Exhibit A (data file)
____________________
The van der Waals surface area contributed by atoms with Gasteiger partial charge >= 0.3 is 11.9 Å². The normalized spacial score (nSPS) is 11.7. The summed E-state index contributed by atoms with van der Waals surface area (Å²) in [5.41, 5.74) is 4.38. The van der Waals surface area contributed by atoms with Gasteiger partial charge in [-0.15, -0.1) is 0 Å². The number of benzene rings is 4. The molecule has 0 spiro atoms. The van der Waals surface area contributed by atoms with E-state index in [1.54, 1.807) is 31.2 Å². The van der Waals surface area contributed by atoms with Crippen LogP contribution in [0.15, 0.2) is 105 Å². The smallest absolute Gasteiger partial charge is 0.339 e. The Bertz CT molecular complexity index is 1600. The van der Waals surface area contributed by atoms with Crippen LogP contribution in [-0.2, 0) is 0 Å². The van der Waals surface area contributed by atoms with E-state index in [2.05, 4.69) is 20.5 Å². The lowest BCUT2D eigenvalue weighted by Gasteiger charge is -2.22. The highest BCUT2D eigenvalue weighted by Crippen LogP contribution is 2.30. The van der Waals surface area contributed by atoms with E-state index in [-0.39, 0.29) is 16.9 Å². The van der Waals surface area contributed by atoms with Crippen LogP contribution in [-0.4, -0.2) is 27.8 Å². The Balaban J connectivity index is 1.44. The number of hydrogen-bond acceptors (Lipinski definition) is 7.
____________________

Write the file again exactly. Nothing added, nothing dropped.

The van der Waals surface area contributed by atoms with Gasteiger partial charge >= 0.3 is 11.9 Å². The normalized spacial score (nSPS) is 11.7. The summed E-state index contributed by atoms with van der Waals surface area (Å²) in [5.41, 5.74) is 4.38. The van der Waals surface area contributed by atoms with Gasteiger partial charge in [-0.15, -0.1) is 0 Å². The number of benzene rings is 4. The molecule has 0 spiro atoms. The van der Waals surface area contributed by atoms with E-state index in [1.54, 1.807) is 31.2 Å². The van der Waals surface area contributed by atoms with Crippen LogP contribution in [0.15, 0.2) is 105 Å². The smallest absolute Gasteiger partial charge is 0.339 e. The Bertz CT molecular complexity index is 1600. The van der Waals surface area contributed by atoms with Crippen LogP contribution in [-0.2, 0) is 0 Å². The van der Waals surface area contributed by atoms with E-state index in [2.05, 4.69) is 20.5 Å². The lowest BCUT2D eigenvalue weighted by Gasteiger charge is -2.22. The highest BCUT2D eigenvalue weighted by Crippen LogP contribution is 2.30. The van der Waals surface area contributed by atoms with E-state index in [-0.39, 0.29) is 16.9 Å². The van der Waals surface area contributed by atoms with Crippen LogP contribution in [-0.4, -0.2) is 27.8 Å². The Balaban J connectivity index is 1.44. The number of hydrogen-bond acceptors (Lipinski definition) is 7.